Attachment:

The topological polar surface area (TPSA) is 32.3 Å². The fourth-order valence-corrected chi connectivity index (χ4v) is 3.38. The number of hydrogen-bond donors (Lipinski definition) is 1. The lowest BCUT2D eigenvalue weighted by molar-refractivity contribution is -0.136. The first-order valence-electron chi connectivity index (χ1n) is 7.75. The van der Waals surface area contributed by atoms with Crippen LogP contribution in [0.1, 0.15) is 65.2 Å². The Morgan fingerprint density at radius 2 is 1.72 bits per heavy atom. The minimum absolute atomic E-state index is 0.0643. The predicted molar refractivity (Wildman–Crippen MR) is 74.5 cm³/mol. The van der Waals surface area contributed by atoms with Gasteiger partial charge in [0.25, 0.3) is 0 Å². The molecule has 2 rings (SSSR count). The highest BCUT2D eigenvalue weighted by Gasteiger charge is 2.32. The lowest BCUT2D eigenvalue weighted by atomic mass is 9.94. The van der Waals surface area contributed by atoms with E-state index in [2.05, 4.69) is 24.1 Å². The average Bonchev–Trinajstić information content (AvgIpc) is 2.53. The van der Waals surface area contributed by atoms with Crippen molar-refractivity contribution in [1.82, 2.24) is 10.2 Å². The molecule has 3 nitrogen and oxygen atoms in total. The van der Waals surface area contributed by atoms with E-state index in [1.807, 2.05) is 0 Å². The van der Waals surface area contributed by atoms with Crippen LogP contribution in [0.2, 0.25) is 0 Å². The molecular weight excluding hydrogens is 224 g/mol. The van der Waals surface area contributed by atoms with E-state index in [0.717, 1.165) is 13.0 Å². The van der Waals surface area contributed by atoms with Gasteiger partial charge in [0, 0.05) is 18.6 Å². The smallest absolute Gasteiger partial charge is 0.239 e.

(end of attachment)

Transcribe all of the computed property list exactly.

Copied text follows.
The topological polar surface area (TPSA) is 32.3 Å². The fourth-order valence-corrected chi connectivity index (χ4v) is 3.38. The number of hydrogen-bond donors (Lipinski definition) is 1. The lowest BCUT2D eigenvalue weighted by molar-refractivity contribution is -0.136. The first-order valence-electron chi connectivity index (χ1n) is 7.75. The van der Waals surface area contributed by atoms with Crippen LogP contribution in [0.1, 0.15) is 65.2 Å². The Morgan fingerprint density at radius 2 is 1.72 bits per heavy atom. The minimum absolute atomic E-state index is 0.0643. The predicted molar refractivity (Wildman–Crippen MR) is 74.5 cm³/mol. The van der Waals surface area contributed by atoms with Gasteiger partial charge in [0.25, 0.3) is 0 Å². The molecule has 2 rings (SSSR count). The highest BCUT2D eigenvalue weighted by Gasteiger charge is 2.32. The lowest BCUT2D eigenvalue weighted by atomic mass is 9.94. The van der Waals surface area contributed by atoms with E-state index in [2.05, 4.69) is 24.1 Å². The average Bonchev–Trinajstić information content (AvgIpc) is 2.53. The van der Waals surface area contributed by atoms with Crippen molar-refractivity contribution in [1.82, 2.24) is 10.2 Å². The molecule has 3 nitrogen and oxygen atoms in total. The van der Waals surface area contributed by atoms with E-state index in [1.807, 2.05) is 0 Å². The van der Waals surface area contributed by atoms with Crippen LogP contribution in [0.2, 0.25) is 0 Å². The molecular weight excluding hydrogens is 224 g/mol. The van der Waals surface area contributed by atoms with E-state index in [0.717, 1.165) is 13.0 Å². The van der Waals surface area contributed by atoms with Gasteiger partial charge in [0, 0.05) is 18.6 Å². The smallest absolute Gasteiger partial charge is 0.239 e.